Two moves In every tennis match, I remember my backhands are rubbish. I over-grip the racket and aim horribly, if the ball falls anywhere within the white line, I am lucky. This is a lack of skills in elementary school summer camps, high school doubles and continuous sibling competition. But now that I am 30 years old, it’s time to do something. Tennis is one of the few sports that can be played for a lifetime, and I can’t wave it every time the ball is on the left side of the court in the next few decades.
This is why I eagerly agree to the test Slinger Slingshot T-One, A portable tennis launcher that looks like a rolling duffel bag. Charge it up and throw up to 144 balls at the top, and you can set it up from volleys to my terrible baseline backhand. For only $599—much cheaper than most competitors (and a few months of tennis lessons)—you can practice your shots on public courts on your own time. Slinger is a great training tool for people who don’t have the time or money to join a tennis club and hire a coach.
Let the ball roll
The best part of Slinger is that it is very simple to use. The blue and black roller bag has two large zipper pockets on the front. One is used to hide the launching mechanism and the speed and speed at which it shoots the ball, and the other is used to hide the ball funnel. On the side, a small zipper hides an angle adjustment lever. (Loosen, adjust to the angle you want, and then re-tighten the screw.)
There is a large internal part that can be accessed through the top of the bag, where you can put some tennis rackets, and a side sling for the optional retractable ball grabber (Slinger sells many accessories for use with the bag, but This is the best). If you want to capture your strokes for TikTok or Instagram, there is a USB charging port for your phone in the upper right pocket, and an optional phone holder that can be fixed to the telescopic handle.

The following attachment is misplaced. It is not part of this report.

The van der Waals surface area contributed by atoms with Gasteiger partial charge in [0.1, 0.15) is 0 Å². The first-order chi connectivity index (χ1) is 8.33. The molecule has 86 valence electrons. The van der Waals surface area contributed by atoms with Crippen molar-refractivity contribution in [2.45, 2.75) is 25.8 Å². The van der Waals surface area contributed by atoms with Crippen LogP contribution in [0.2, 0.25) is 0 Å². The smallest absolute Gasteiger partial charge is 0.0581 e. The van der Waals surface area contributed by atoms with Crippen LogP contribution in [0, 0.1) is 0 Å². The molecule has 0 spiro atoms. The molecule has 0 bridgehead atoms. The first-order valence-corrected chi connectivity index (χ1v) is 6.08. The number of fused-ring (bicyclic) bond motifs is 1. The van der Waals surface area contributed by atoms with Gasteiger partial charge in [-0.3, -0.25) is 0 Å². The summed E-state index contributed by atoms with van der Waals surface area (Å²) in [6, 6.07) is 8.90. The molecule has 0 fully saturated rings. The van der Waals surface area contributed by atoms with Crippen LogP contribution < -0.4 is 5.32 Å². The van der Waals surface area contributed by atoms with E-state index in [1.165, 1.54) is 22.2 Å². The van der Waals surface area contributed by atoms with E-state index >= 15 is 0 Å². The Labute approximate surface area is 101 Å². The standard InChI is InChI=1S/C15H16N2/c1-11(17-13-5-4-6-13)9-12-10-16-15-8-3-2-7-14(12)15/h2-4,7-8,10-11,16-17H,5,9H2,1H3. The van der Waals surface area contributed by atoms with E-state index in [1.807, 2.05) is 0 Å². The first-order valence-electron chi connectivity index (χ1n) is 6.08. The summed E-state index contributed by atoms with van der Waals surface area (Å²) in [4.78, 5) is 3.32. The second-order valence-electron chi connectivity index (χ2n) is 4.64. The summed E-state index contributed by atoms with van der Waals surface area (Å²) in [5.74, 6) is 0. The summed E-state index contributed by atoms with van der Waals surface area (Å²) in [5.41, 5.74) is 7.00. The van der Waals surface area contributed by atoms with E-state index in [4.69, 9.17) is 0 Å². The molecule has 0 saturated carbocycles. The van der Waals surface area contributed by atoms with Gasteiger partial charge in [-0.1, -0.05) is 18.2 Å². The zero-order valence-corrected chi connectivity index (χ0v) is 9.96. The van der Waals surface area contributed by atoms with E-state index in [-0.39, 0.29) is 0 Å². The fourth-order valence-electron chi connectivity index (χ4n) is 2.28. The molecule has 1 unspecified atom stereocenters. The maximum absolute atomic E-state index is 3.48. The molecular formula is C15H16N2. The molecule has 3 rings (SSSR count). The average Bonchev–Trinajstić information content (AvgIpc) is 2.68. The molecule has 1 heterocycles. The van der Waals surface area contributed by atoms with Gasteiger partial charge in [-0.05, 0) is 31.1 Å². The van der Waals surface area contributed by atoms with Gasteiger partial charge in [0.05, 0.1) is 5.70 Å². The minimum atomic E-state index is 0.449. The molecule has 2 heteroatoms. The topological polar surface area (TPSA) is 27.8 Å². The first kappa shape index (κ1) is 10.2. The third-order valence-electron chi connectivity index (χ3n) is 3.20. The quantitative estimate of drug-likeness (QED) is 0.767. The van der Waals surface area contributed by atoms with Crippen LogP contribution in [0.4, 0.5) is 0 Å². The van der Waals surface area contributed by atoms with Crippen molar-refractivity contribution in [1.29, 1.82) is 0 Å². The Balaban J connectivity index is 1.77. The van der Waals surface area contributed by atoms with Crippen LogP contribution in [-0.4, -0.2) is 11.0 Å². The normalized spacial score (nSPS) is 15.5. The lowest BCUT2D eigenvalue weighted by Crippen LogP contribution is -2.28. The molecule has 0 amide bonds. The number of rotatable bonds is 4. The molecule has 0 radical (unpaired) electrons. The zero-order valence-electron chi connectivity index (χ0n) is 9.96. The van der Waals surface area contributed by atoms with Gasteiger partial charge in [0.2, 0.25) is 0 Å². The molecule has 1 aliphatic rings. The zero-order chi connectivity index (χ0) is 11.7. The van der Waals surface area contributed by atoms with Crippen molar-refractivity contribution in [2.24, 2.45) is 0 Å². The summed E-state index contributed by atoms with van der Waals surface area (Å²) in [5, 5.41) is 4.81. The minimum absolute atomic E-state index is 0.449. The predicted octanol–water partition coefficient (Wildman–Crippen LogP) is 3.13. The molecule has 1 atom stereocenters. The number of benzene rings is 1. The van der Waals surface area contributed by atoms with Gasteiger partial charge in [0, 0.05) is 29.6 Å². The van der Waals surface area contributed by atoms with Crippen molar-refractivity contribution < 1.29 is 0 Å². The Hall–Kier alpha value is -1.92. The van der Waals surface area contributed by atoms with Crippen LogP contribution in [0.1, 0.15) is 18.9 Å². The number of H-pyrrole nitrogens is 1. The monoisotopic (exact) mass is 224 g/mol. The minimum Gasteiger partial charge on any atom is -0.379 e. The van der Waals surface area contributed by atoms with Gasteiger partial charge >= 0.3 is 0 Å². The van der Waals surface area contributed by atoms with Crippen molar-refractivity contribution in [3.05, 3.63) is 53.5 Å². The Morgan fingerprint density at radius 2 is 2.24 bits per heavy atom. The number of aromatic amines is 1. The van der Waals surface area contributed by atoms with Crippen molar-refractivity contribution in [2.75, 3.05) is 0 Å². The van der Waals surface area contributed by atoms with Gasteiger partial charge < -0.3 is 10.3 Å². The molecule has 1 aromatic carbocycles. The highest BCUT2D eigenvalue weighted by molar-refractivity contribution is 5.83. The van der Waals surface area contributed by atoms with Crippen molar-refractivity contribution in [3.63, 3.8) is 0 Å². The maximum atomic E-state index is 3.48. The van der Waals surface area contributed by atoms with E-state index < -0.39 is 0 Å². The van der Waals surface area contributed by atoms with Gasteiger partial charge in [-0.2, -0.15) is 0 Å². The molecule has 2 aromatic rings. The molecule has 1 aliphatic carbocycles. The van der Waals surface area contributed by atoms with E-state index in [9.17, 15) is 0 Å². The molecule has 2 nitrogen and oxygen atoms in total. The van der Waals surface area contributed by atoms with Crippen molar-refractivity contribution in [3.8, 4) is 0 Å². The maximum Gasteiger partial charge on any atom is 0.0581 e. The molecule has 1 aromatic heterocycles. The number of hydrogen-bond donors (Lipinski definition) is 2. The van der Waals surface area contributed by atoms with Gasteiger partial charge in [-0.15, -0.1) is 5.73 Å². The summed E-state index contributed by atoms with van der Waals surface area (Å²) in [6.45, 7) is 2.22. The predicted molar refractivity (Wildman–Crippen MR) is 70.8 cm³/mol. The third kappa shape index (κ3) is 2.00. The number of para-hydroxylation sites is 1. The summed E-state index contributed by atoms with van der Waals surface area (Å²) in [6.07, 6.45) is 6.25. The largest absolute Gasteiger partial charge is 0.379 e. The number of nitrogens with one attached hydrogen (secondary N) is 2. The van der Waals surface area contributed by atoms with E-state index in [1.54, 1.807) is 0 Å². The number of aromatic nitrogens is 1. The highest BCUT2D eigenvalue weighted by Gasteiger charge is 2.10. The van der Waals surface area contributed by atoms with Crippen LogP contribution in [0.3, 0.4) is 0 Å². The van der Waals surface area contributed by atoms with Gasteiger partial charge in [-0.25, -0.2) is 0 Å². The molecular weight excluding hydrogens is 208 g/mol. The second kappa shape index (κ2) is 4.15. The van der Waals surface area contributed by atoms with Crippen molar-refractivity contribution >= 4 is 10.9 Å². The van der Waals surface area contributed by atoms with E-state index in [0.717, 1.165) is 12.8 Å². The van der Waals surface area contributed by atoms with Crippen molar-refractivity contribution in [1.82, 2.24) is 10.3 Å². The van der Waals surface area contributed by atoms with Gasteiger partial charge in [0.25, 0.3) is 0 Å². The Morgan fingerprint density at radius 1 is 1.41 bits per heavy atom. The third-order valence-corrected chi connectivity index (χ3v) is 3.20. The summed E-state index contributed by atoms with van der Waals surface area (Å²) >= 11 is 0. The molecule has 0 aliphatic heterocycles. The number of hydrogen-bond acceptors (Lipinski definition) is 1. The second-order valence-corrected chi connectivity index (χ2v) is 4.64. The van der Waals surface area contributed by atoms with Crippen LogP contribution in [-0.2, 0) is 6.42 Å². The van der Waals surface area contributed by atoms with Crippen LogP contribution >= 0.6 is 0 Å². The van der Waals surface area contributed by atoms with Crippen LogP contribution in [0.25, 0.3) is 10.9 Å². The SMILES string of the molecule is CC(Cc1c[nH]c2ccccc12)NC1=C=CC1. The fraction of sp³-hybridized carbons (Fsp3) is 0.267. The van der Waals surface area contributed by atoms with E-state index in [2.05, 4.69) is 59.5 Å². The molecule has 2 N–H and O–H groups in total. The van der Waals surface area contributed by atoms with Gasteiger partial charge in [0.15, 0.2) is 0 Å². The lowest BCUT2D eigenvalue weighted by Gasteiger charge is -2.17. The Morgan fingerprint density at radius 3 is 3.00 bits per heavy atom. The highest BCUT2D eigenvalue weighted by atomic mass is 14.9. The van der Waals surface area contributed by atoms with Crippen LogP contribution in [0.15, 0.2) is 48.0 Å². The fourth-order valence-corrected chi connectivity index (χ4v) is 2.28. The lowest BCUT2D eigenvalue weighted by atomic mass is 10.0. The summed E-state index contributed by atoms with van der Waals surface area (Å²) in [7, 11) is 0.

Such smart design and simple and logical functions allow you to easily bring all the equipment to the court. Just roll the bag containing the tennis ball, launcher and racket to wherever you want to play, unzip the zipper, and you can leave. It weighs 33 pounds, so it is not too difficult to remove it from the trunk of the car.
It takes a little practice to set the perfect shot for a given practice, but once you figure out the settings of the machine, they are easy to dial in. The speed and ball flow knobs on the front of the bag are easy to adjust, they go from very slow to very fast. The included remote control looks a lot like a car key, allowing you to turn it on or off across the court. There is a short warm-up time (approximately 30 seconds) before the machine starts.
Number of shots
I usually start practicing on a machine close to the net but on the same side as me. It provides some nice, gentle warm-up shots at low speeds and medium ball feeds. Once I feel more confident, I push the launcher to the other side and set the angle and speed for the type of shot I am trying (recently, volleys and terrible backhand shots).